Sunday, April 11, 2010

Even Ben Bernanke is Sometimes Right

I reserve the right to be picky-picky-picky with Ben Bernanke because, for one, he's Chairman of the Federal Reserve Board and--more importantly--as journalists never tire of reminding us, he made his reputation as an expert on the Great Depression. So, Bernanke's views on the Depression deserve especially close scrutiny. In a recent address at the Center for the Study of the Presidency and the Congress, Bernanke made numerous assertions about the Depression that require closer examination.

Comparing actions by the Executive branch and the Fed during the 1930s and today, Bernanke claimed that the recent "stress tests" of financial institutions paralleled the evaluation of banks nationwide during the bank holiday of March 1933. Good lord, I hope not! Those "examinations" consisted at their most rigorous as a quick perusal of the latest periodic reports by state and federal bank examiners over a long weekend. That is, most bank examiners--with the assistance of Treasury and Fed staff and in most states with the help of internal auditors supplied by the biggest banks and trust companies--reviewed reports already submitted by examiners in January 1933. In many cases, banks didn't even get that close an inspection: big bankers, like Joseph Wayne of the Philadelphia National Bank, sat down with Fed governors, like George Norris in Philadelphia, and drew up lists of banks they figured were probably sound. Fed Chief Counsel Walter Wyatt later mused in a letter to Under Secretary of the Treasury Arthur Ballantine, "What would it have done to public confidence if we had published the formula finally adopted for determining which were sound banks there were to be permitted to reopen?" We can only hope that the "stress tests" were more reliable. I doubt they were.

Bernanke went on to roundly criticize then Treasury Secretary Andrew Mellon for recommending that debts needed to be liquidated, presumably through the courts and bankruptcy. Bernanke is only repeated orthodoxy in chastising Mellon for his ruthless heartlessness. But was Mellon wrong? The record of the next ten years (Mellon resigned in Feb. 1932) provides no powerful evidence to refute his insistence that piling more debt, via the RFC and other government programs, on top of existing bad debts was only compounding problems and delaying recovery. Many agreed with Mellon that clearing up the tangle of debts, especially European War debts to the United States, would have been the most effective road out of the Depression. I don't know that Mellon was right, but it is far from obvious to me that he was wrong.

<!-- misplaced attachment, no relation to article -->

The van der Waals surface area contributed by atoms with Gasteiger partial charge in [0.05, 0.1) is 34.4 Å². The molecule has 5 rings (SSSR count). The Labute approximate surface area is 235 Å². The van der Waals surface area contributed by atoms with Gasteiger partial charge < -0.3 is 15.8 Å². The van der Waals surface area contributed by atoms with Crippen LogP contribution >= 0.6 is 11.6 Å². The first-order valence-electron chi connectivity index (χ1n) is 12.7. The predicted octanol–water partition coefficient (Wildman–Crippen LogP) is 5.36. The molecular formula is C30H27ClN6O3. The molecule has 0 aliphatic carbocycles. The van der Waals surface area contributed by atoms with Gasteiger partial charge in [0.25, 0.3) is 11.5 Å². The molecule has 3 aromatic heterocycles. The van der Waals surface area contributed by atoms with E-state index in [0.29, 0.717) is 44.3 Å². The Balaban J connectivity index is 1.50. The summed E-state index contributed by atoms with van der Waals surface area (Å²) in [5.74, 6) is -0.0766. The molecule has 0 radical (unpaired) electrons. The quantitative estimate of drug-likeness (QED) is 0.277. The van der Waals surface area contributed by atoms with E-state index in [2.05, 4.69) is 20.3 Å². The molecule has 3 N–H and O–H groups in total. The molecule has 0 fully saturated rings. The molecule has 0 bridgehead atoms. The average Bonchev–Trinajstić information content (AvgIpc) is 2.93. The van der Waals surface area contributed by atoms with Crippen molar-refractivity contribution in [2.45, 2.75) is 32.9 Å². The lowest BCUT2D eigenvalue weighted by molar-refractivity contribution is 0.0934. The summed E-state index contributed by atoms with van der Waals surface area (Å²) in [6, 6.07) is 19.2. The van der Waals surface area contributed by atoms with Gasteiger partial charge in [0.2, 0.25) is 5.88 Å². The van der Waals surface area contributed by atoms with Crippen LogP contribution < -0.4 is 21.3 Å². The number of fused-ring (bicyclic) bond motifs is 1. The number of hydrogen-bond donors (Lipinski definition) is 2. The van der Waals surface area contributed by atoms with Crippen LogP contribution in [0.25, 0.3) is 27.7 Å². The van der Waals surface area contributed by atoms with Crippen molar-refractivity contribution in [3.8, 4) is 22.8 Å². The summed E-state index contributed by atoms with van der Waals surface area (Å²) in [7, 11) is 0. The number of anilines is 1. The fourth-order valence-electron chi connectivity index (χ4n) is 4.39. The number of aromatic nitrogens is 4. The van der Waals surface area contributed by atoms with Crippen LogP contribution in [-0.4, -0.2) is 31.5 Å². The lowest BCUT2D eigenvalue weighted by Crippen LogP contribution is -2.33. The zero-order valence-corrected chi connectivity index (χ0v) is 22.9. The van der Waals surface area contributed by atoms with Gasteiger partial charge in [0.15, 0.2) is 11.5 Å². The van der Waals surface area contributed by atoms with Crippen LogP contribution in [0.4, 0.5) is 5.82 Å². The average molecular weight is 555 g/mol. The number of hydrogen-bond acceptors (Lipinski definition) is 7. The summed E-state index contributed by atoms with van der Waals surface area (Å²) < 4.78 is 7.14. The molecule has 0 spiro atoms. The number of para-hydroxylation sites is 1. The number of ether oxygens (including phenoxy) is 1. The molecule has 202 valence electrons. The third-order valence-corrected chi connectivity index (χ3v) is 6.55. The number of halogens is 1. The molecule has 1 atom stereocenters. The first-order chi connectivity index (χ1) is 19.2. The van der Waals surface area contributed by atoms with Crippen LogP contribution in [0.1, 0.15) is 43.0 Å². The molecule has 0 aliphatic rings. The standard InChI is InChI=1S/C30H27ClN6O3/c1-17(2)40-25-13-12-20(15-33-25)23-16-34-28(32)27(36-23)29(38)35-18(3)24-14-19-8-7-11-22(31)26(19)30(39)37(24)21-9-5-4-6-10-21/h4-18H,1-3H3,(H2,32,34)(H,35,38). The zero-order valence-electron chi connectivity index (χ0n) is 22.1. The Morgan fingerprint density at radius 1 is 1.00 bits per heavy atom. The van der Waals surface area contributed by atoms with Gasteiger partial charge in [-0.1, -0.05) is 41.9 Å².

When Bernanke argued the importance of cooperation of central bankers from the major financial powers, he was certainly right. More cooperation among bankers and statesmen from 1930 through 1933, when FDR sabotaged international talks underway in London to coordinate actions among the major nations, would have certainly helped the U.S. emerge from the Depression long before it did.

He finally compared the gush of money out of Wall St. hedge funds in 2008 to the bank runs of the 1930s. Hmmmm...I guess so, but it's a stretch. It's certainly true that in the early 1930s some depositors lost faith in some banks and yanked out their money, but the parallel here would be when large depositors, like Standard Oil of Ohio, lost confidence in reckless banks, like the National Bank of Kentucky, and withdrew their deposits. That was repeated many times and often by big banks that lost confidence in other banks, and yanked out their funds. Is the Chairman suggesting that the Federal Reserve or the U.S. Treasury should have stepped in and saved the National Bank of Kentucky, which was run into the ground by a swindler? The Fed was indeed asked to intervene in 1930 and refused to do so--and rightfully so. Many banks, like the Bank of United States in N.Y.C., lost the faith of their depositors for good reasons and they usually went under for good reasons. The Fed also declined to help the Bank of United States. Yes, those collapses caused shocks to the system, but the system was resilient enough to survive them and was better off without the offending institutions. That might be a better lesson for the Fed Chairman to learn from the Great Depression and parallels with the latest excitement on Wall St.

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